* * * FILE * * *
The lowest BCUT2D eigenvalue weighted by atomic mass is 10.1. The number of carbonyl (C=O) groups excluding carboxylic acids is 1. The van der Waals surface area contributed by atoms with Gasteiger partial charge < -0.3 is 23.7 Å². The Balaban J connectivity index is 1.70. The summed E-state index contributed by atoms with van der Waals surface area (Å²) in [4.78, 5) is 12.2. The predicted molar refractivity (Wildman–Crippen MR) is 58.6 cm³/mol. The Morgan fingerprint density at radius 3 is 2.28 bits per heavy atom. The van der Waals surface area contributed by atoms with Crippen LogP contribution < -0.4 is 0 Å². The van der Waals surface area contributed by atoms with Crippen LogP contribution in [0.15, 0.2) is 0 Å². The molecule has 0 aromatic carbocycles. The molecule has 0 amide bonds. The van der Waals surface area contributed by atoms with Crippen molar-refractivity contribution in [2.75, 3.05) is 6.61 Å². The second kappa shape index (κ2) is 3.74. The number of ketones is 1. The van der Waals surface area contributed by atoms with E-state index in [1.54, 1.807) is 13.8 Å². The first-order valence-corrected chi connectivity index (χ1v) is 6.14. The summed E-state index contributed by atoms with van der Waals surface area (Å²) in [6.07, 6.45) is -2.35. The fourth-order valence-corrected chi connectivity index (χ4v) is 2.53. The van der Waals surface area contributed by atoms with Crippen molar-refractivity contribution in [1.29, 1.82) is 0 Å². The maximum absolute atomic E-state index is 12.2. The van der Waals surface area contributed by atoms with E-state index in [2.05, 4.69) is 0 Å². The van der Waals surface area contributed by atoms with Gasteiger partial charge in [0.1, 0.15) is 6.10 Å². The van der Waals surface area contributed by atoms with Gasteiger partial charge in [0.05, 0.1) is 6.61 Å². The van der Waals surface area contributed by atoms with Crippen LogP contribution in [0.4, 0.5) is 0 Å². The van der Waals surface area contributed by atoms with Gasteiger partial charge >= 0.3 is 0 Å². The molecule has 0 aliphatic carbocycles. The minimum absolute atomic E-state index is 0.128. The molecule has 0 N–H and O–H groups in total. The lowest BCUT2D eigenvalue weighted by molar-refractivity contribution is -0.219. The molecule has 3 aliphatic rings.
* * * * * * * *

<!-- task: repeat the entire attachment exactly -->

The lowest BCUT2D eigenvalue weighted by atomic mass is 10.1. The number of carbonyl (C=O) groups excluding carboxylic acids is 1. The van der Waals surface area contributed by atoms with Gasteiger partial charge < -0.3 is 23.7 Å². The Balaban J connectivity index is 1.70. The summed E-state index contributed by atoms with van der Waals surface area (Å²) in [4.78, 5) is 12.2. The predicted molar refractivity (Wildman–Crippen MR) is 58.6 cm³/mol. The Morgan fingerprint density at radius 3 is 2.28 bits per heavy atom. The van der Waals surface area contributed by atoms with Crippen LogP contribution < -0.4 is 0 Å². The van der Waals surface area contributed by atoms with Crippen LogP contribution in [0.15, 0.2) is 0 Å². The molecule has 0 aromatic carbocycles. The molecule has 0 amide bonds. The van der Waals surface area contributed by atoms with Crippen molar-refractivity contribution in [2.75, 3.05) is 6.61 Å². The second kappa shape index (κ2) is 3.74. The number of ketones is 1. The van der Waals surface area contributed by atoms with E-state index in [1.54, 1.807) is 13.8 Å². The first-order valence-corrected chi connectivity index (χ1v) is 6.14. The summed E-state index contributed by atoms with van der Waals surface area (Å²) in [6.07, 6.45) is -2.35. The fourth-order valence-corrected chi connectivity index (χ4v) is 2.53. The van der Waals surface area contributed by atoms with Crippen molar-refractivity contribution in [1.29, 1.82) is 0 Å². The maximum absolute atomic E-state index is 12.2. The van der Waals surface area contributed by atoms with E-state index in [2.05, 4.69) is 0 Å². The van der Waals surface area contributed by atoms with Gasteiger partial charge in [0.1, 0.15) is 6.10 Å². The van der Waals surface area contributed by atoms with Gasteiger partial charge in [0.05, 0.1) is 6.61 Å². The van der Waals surface area contributed by atoms with Crippen LogP contribution in [0.4, 0.5) is 0 Å². The van der Waals surface area contributed by atoms with Gasteiger partial charge >= 0.3 is 0 Å². The molecule has 0 aliphatic carbocycles. The minimum absolute atomic E-state index is 0.128. The molecule has 0 N–H and O–H groups in total. The lowest BCUT2D eigenvalue weighted by molar-refractivity contribution is -0.219. The molecule has 3 aliphatic rings.